As for trans people...man. People shit on cosmetic surgeries all the time, because you don't NEED bigger boobs or a straight nose or a decent hairline to be happy. Of course, if you were born with a cleft lip or ambiguous genitals, we gotta fix that, we need you to be "normal," but if you were born with small boobs or no boobs at all, well, you just gotta live with that! All gender-affirming care, if we want to be purely pragmatic, is cosmetic. Our bodies work perfectly fine as-is, there's no ticking time bomb that needs to be removed. But it IS "medically necessary" because of the immense mental and emotional suffering we go through otherwise. Because of the very-high rates of suicide and self-harm and substance use issues we go through otherwise. These totally healthy, normal, natal structures do lead to physical harm.

Our bodies don't look or work the same as natal bodies, and for a lot of cis people, that's terrifying and unacceptable. You're DISFIGURING yourself! You're removing perfectly healthy tissue and organs! You have these big, horrible scars! You're infertile! You can never go back if you change your mind! Why would someone want to be with a person made of silicone and plastic and hacked together by a surgeon when they could be with a REAL, NATURAL human? Gee, I wonder if these same arguments are used by anti-transhumanists!

Like you, I am not really all for the current transhumanism that is being peddled by silicone valley. But that's more because they want to forcibly cure neurodivergence and also Elon Musk's brain fitbit is causing the monkeys to kill themselves. And I do not trust that motherfucker to make a car that won't kill me when I'm biking, I'm not letting him anywhere near my brain. A lot of trans people work in tech, so we are fully aware of the limits and follies of tech. So none of us are going to get our clipper card embedded into our palm anytime soon. But we sure as hell will be first in line to get cat ears lol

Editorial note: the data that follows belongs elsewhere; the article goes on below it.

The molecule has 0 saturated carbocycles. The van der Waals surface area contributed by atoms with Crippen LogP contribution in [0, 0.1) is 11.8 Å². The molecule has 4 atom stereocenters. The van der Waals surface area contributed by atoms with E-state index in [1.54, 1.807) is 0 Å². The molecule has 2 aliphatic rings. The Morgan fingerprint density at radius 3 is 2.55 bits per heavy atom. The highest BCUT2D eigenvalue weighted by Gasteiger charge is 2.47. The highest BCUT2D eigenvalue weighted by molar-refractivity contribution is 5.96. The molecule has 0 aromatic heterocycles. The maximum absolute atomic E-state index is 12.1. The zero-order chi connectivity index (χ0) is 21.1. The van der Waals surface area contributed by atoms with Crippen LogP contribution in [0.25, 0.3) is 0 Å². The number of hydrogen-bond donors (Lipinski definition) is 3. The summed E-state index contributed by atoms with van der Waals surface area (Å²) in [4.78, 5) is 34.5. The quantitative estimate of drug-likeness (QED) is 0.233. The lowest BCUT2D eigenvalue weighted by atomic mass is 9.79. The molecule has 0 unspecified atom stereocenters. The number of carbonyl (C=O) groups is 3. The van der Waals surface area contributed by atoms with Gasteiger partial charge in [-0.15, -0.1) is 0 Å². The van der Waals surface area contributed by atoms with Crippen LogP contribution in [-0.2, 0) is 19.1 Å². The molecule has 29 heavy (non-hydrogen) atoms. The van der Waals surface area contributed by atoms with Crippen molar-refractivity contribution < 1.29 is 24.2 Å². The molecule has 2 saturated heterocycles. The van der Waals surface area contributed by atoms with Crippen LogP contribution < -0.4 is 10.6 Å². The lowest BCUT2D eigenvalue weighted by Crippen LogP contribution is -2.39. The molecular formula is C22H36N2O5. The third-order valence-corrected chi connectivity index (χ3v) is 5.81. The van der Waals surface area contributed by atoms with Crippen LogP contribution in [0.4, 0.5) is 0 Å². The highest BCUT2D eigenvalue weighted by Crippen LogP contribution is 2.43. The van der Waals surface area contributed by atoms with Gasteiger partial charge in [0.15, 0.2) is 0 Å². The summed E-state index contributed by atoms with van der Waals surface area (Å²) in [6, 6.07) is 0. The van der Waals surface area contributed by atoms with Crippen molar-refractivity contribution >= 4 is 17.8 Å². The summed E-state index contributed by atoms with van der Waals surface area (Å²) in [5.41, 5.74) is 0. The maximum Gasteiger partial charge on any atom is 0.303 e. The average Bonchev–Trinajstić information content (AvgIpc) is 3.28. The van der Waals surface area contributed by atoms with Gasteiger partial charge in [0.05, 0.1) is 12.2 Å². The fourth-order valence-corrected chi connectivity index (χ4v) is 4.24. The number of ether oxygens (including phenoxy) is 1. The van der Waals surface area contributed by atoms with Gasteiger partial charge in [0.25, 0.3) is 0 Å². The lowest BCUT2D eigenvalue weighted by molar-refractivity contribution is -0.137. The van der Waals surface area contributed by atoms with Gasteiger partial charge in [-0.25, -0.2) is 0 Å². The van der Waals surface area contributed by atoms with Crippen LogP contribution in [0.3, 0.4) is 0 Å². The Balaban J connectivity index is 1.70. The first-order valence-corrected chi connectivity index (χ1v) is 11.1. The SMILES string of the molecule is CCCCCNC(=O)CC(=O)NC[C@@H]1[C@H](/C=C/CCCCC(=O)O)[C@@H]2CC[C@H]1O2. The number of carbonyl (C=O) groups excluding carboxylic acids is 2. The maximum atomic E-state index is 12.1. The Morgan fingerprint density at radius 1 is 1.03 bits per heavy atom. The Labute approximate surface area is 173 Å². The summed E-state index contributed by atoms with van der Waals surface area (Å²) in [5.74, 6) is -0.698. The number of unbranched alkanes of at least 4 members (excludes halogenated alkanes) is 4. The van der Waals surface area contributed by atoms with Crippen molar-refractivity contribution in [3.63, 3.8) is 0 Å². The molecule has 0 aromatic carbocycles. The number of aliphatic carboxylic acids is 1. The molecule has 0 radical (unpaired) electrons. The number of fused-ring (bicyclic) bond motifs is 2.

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It can’t just be anti-transhumanism? I don’t see how it’s necessarily ableist or transphobic, although I see how it could be.

Honest question, since I am often skeptical of the transhumanism sold and preached to us by a lot of people in Silicon Valley.
The issue, I think, ends up being framing. If a narrative is expressing as a True Fact of Life that someone who gets, for example, an atrophied arm replaced with a working prosthetic can only do so by giving up a part of their essential humanity, then it definitely feels as if the author is saying that using mechanical aids as a disabled person is, to some extent, surrendering their humanity. Which, as a necessary corollary, means that people with disabilities are placed into a choice between being more self-sufficient or being _human_. Likewise with gender affirmation surgery (or new, gender congruent bodies) and trans people. The narrative is basically positing a universe where there is no way to be who you truly are without being less human than a cis person.

There are a lot of ways to explore issues relating to critiquing transhumanism and techno-fetishism that don't fall into that trap! The 'give up your humanity' thing tends to be a lazy treatment of the issue, IMO, anyway. A book can talk about the dangers related to having to tie your body to a capitalistic and exploitive society, for example - this is already an issue with RL implants and the more sophisticated prosthetics. If the company decides to go bankrupt, or sell their assets to someone else, or move into a new line of work, your body can suffer from mechanical parts that cost hundreds of thousands of dollars (and major surgery) to repair if broken...and no one finds that repair work profitable anymore.
 

Iustefan

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Great responses! Thank you. I typed up some thoughts as well, but after working through them, I realized I just agreed with what you guys wrote, and didn’t add much.